Hungry Farmers in a Populous Nation

Agriculture in Nigeria is a branch of the economy in Nigeria, providing employment for about 30% of the population as of 2010. Despite the significance of this sector and in spite of the fact that over 70% of Nigerian households engage in agriculture, most Nigerian farmers are wallowing in severe poverty.

Rural poverty is endemic in Nigeria, and this situation has been in existence for long. But rather than abating, the problem is proving intractable.

Agricdemy mentioned that, “In Nigeria, the small scale farmers, who constitute the largest percentage of the farming population, are seriously threatened by the problems of rural poverty and neglect. Poverty contributes to poor agricultural productivity, as many rural farmers in Nigeria cannot afford to purchase the necessary farm inputs such as fertilizers, pesticides and improved seeds, which would bring about increased productivity that can lift them out of poverty.

“Many rural farmers sell their farm produce at giveaway prices regardless of the cost of production. They do this in order to meet some pressing needs of their families thus remaining in perpetual poverty. They hardly breakeven not to talk of making profit. Most farmers do not realize that their family labour constitutes a portion of the production cost and they continue to get unfair market prices for their produce year after year.”

The afore-stated fact is greatly worrisome but justifiable at the same time going by the following reality. The country’s agricultural sector is dominated by smallholder farmers who work an average of 4–5 acres each, under rain-fed conditions. Most of them lack knowledge of modern practices, have insufficient capital and own little or no equipment of their own.

As a result, much of the farm inputs (machinery, seeds and chemicals) required are provided largely procured by the government and distributed to them under various subsidy programs.

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Rural farmers in Nigeria

In the 60s, Nigeria was the leading palm oil exporter globally—ahead of Indonesia and Malaysia. The country accounted for 47 percent of all groundnut exports—ahead of the US and Argentina, and produced 18 percentage of the World’s cocoa—only second to Cote d’Ivoire. These trends tremendously contrast the current situation.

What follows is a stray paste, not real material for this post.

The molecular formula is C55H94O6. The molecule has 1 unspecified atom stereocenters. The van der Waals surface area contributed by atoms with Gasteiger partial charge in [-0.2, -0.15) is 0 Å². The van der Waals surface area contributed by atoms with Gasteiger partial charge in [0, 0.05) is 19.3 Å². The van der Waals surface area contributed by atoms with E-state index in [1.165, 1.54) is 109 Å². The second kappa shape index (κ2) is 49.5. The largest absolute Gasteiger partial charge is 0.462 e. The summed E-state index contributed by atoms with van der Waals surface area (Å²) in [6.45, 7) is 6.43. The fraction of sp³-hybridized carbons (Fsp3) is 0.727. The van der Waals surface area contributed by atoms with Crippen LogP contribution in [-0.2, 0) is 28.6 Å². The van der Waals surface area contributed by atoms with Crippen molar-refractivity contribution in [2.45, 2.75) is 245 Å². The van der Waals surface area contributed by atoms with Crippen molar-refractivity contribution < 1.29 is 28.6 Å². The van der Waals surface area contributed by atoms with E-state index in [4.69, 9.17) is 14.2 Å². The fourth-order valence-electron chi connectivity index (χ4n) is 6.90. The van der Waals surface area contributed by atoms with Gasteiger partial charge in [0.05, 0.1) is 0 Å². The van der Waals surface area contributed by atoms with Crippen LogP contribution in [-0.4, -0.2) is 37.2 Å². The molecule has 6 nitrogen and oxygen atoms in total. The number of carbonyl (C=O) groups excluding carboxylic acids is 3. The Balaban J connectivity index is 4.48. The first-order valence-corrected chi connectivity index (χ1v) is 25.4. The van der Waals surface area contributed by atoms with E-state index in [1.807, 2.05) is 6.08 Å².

The country has moved from self-sufficiency in food to being a net importer, spending over US$4.35bn in 2012 importing rice, fish and sugar alone. Nigeria is the world’s largest cassava producer and Africa’s largest rice importer.

Although Nigeria rely immensely on the oil industry for its budgetary revenues, Nigeria is mainly still an agricultural society. Currently, the country is the world’s largest producer of Cassava——producing 38 million tons in 2014—and accounted for 19% of global cassava production.

About 70 percent of the population engages in agricultural production at a subsistence level. Agricultural holdings are predominantly small and scattered, and farming is carried out with simple tools. Large-scale agriculture is not common.

Agriculture provided 41 percent of Nigeria’s total gross domestic product (GDP) in 1999. This percentage represented a normal decrease of 24.7 percent from its contribution of 65.7 percent to the GDP in 1957. Agriculture contributed 32% to GDP in 2001.

In 1990, 82 million hectares out of Nigeria’s total land area of about 91 million hectares were found to be arable. 42 percent of the cultivable area was farmed. Much of this land was farmed under the bush fallow system, whereby land is left idle for a period of time to allow natural regeneration of soil fertility.

18 million hectares were classified as permanent pasture, but had the potential to support crops. Most of the 20 million hectares covered by forests and woodlands are believed to have agricultural potential.

Nations Encyclopedia disclosed that Nigeria’s wide range of climate variations enables it produce a variety of food and cash crops. The staple food crops include cassava, yams, corn, coco-yams, cow-peas, beans, sweet potatoes, millet, plantains, bananas, rice, sorghum, and a variety of fruits and vegetables. The leading cash crops are cocoa, citrus, cotton, groundnuts (peanuts), palm oil, palm kernel, benniseed, and rubber.

They were also Nigeria’s major exports in the 1960s and early 1970s until petroleum surpassed them in the 1970s. Chief among the export destinations for Nigerian agricultural exports are Britain, the United States, Canada, France, and Germany.

According to the UN Food and Agriculture Organization 1987 estimate, there were 12.2 million cattle, 13.2 million sheep, 26.0 million goats, 1.3 million pigs, 700,000 donkeys, 250,000 horses, and 18,000 camels, mostly in northern Nigeria, and owned mostly by rural dwellers rather than by commercial companies.

Fisheries output ranged from 600,000 to 700,000 tons annually in the 1970s. Estimates indicate that the output had fallen to 120,000 tons of fish per year by 1990. This was partly due to environmental degradation and water pollution in Ogoniland and the Delta region in general by the oil companies.

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Nigerian farmers working on the farm.

Even though agriculture still remains the largest sector of the Nigerian economy and employs two-thirds of the entire labour force, the production hitches have considerably hampered the performance of the sector. Over the past 20 years, value-added per capita in agriculture has risen by less than 1 percent annually.